Winners of the annual Contractor Project of the Year competition were announced today by Sika Roofing, the worldwide market leader in thermoplastic roofing and waterproofing membranes. A winner and two finalists were recognized for outstanding workmanship in four categories - Low Slope, Steep Slope, Waterproofing and Sustainability - for projects completed using a Sika thermoplastic membrane for roofing or waterproofing applications. “Congratulations to the winners of the 2016 Contractor Project of the Year competition,” said Brian J. Whelan, Sika Roofing’s Executive Vice President. “Each entry is judged on project complexity, design uniqueness, craftsmanship, and creative problem solving. We salute the winners for their dedication to the roofing industry and installation excellence.” RSS Roofing Services & Solutions of St. Louis won first place for installing a Sarnafil RhinoBond System at the Department of Energy’s Gaseous Diffusion Plant in Paducah, Ky. This massive project consisted of 3.2 million square feet of roof area on five separate buildings. The second place winner was Utah Tile & Roofing, Inc., of Salt Lake City for the Peace Coliseum at Overstock’s Corporate Campus, also in Salt Lake City. Third place went to Advanced Roofing Inc., of Fort Lauderdale, Fla., for the National Hurricane Center in Miami. Alliance Roofing Company, Inc., of Santa Clara, Calif., was awarded first place for their work on the beautiful new Endeavor Building at NVIDIA’s Headquarters in Santa Clara. The structure’s distinctive design is based on the triangle, the fundamental building block of computer graphics, and nowhere is that more evident than the complex roof. Midland Engineering Company, Inc., of South Bend, Ind., was the second-place finisher for the Bankers Life Fieldhouse in Indianapolis. Josall Syracuse, Inc., of Syracuse, N.Y., was the third-place finalist for their work on the Onondaga County Water Treatment Plant in Oswego, N.Y. Recover Green Roofs of Somerville, Mass., took first place in the Waterproofing class for their superb work on Harvard Business School’s McArthur Hall/McCollum Center in Boston. The company utilized the Sarnafil G 410 membrane to help create a green roof that has the capability of growing a huge variety of wildflowers and native species that mimic the biology of a natural meadow, self-regenerating with each season. The second-place project was awarded to Nations Roof of Carolina for their impressive green roof on Central Piedmont Community College’s Pease Auditorium, which overlooks the skyline of Charlotte. HRGM Corporation took third place thanks to their work on the Lafayette Elementary School in Washington, D.C. In the Sustainability Category, Sullivan Roofing, Inc., of Schaumburg, Ill., won for the Zurich Insurance North America Headquarters in Schaumburg. This enormous project forced Sullivan Roofing to have three to four crews installing different roofing systems at locations throughout the facility. In second place was Noorda BEC of Salt Lake City for delivering a solar roof with a Sarnafil membrane to the Vivint SmartHome Arena, also in Salt Lake City. In third place for this grouping was BEST Contracting Services, Inc., of Gardena, Calif., for their work on the Los Angeles Convention Center. More than 45 contractors from around the U.S. submitted projects for evaluation in the annual Sika Roofing Project of the Year competition. First place winners were awarded cash prizes, recognition at an awards dinner at the International Roofing Expo and marketing support in the form or advertisements, social media and public relations. Sika is a specialty chemicals company with a leading position in the development and production of systems and products for bonding, sealing, damping, reinforcing and protecting in the building sector and automotive industry. Sika has subsidiaries in 97 countries around the world and manufactures in over 190 factories. Its more than 17,000 employees generated annual sales of CHF 5.75 billion in 2016. For more information about Sika Corporation in the U.S. including Canton, Mass., visit http://usa.sarnafil.sika.com.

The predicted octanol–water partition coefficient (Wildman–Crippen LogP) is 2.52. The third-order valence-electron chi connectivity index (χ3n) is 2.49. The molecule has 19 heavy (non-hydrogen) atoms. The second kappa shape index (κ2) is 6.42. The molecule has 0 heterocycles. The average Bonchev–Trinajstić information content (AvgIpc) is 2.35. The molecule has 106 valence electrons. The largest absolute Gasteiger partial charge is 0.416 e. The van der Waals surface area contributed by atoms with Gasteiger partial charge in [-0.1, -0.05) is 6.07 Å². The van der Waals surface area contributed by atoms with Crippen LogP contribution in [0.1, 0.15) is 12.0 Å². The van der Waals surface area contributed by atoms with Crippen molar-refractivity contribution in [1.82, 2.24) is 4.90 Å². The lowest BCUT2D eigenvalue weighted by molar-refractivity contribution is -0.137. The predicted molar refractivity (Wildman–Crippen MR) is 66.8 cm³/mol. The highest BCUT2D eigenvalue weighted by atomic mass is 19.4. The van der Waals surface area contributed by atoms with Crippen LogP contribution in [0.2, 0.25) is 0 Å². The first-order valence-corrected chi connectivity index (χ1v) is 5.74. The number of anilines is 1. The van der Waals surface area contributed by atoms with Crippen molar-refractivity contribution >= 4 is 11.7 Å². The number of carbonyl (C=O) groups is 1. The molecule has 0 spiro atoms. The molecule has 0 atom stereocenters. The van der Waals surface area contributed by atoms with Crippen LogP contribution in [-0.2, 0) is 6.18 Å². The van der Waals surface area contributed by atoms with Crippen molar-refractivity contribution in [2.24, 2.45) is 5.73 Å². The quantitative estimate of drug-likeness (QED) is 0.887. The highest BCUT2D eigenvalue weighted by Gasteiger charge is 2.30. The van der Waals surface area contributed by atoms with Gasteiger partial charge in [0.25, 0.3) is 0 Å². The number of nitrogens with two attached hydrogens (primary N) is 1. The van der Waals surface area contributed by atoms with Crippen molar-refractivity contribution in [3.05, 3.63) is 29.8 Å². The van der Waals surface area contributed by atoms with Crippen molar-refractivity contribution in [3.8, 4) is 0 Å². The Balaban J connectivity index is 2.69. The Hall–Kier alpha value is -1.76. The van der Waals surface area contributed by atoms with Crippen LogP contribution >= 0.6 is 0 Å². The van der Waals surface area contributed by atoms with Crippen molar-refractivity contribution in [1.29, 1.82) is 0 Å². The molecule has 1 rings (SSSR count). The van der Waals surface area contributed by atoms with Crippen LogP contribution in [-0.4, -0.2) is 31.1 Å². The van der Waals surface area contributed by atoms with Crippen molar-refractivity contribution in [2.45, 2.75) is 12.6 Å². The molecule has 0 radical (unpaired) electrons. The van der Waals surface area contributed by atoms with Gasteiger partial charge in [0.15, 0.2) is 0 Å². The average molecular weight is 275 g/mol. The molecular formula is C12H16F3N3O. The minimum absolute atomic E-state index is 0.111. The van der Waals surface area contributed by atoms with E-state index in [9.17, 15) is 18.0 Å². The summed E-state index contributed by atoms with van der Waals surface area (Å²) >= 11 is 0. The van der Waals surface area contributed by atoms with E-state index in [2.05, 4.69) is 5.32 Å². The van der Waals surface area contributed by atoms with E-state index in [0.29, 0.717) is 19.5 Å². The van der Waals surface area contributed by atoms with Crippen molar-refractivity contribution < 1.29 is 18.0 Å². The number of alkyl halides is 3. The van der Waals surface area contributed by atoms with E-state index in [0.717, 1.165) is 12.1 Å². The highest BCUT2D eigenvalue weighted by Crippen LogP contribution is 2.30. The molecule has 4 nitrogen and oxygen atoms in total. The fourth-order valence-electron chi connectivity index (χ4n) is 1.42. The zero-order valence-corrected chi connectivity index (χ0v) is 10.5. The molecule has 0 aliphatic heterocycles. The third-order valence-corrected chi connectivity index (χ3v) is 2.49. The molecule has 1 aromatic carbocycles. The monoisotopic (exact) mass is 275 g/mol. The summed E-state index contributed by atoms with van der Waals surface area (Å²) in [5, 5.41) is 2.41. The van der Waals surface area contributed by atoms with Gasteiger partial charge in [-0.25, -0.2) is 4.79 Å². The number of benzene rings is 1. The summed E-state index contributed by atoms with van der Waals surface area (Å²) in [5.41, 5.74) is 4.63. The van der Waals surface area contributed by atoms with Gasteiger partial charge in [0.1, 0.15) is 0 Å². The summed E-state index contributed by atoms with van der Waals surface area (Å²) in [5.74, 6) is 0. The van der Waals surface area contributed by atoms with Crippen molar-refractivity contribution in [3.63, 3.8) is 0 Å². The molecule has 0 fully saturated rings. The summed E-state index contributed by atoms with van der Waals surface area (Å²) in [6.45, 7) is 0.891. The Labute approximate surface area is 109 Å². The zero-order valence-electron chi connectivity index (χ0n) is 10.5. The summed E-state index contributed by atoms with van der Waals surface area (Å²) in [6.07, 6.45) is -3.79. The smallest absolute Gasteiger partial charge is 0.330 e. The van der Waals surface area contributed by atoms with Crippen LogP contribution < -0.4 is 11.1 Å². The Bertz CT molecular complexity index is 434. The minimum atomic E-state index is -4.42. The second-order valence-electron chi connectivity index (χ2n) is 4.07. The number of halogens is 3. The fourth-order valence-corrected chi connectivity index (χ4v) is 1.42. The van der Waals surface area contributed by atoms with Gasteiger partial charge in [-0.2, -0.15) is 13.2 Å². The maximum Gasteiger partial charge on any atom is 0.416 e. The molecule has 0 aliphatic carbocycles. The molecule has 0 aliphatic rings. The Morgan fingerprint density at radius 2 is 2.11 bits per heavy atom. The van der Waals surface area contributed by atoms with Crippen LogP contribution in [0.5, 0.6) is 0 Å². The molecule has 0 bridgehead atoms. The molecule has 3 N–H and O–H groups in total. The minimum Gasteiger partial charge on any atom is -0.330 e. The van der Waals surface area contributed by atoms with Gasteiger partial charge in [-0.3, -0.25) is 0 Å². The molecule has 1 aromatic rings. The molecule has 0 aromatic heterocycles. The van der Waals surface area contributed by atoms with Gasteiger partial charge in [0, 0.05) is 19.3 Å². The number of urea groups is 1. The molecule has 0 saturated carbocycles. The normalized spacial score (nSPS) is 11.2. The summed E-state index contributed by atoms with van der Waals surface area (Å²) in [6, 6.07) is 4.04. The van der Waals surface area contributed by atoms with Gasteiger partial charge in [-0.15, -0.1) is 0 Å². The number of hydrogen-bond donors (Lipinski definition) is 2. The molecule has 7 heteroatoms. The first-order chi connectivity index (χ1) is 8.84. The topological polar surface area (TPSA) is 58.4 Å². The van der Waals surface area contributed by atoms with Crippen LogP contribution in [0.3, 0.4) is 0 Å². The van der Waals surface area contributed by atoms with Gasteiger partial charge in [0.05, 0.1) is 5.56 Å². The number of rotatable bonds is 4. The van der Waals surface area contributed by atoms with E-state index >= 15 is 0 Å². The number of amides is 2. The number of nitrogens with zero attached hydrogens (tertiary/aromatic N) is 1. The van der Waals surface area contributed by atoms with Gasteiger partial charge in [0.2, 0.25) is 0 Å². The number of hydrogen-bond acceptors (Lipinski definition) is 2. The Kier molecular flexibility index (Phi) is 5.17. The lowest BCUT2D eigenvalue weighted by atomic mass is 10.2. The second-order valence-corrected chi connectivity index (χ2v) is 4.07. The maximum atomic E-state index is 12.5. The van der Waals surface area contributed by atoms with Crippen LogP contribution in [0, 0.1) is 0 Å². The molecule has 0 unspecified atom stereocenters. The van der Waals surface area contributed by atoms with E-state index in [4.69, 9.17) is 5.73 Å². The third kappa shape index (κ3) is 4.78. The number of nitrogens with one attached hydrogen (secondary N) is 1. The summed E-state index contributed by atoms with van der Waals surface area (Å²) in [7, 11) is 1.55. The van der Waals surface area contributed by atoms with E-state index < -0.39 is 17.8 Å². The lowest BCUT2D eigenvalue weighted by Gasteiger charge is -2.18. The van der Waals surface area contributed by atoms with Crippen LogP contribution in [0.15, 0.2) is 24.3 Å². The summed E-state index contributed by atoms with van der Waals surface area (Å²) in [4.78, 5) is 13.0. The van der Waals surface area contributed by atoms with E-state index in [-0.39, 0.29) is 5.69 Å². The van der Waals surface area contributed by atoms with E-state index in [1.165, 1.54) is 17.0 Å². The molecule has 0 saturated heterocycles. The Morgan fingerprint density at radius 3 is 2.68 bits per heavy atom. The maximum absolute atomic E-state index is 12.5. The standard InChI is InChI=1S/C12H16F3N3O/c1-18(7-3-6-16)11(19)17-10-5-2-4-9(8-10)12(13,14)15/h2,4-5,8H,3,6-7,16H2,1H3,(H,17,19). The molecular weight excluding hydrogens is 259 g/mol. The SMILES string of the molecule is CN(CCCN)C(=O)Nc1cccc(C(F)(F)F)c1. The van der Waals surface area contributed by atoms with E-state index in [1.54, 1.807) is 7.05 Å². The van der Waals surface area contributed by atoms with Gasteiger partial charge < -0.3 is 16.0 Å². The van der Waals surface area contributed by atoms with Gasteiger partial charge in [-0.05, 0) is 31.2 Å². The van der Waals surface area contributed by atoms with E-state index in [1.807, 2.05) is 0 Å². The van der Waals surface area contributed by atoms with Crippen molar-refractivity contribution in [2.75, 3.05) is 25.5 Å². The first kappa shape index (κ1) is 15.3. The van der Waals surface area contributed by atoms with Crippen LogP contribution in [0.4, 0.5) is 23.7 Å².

News Article | October 12, 2016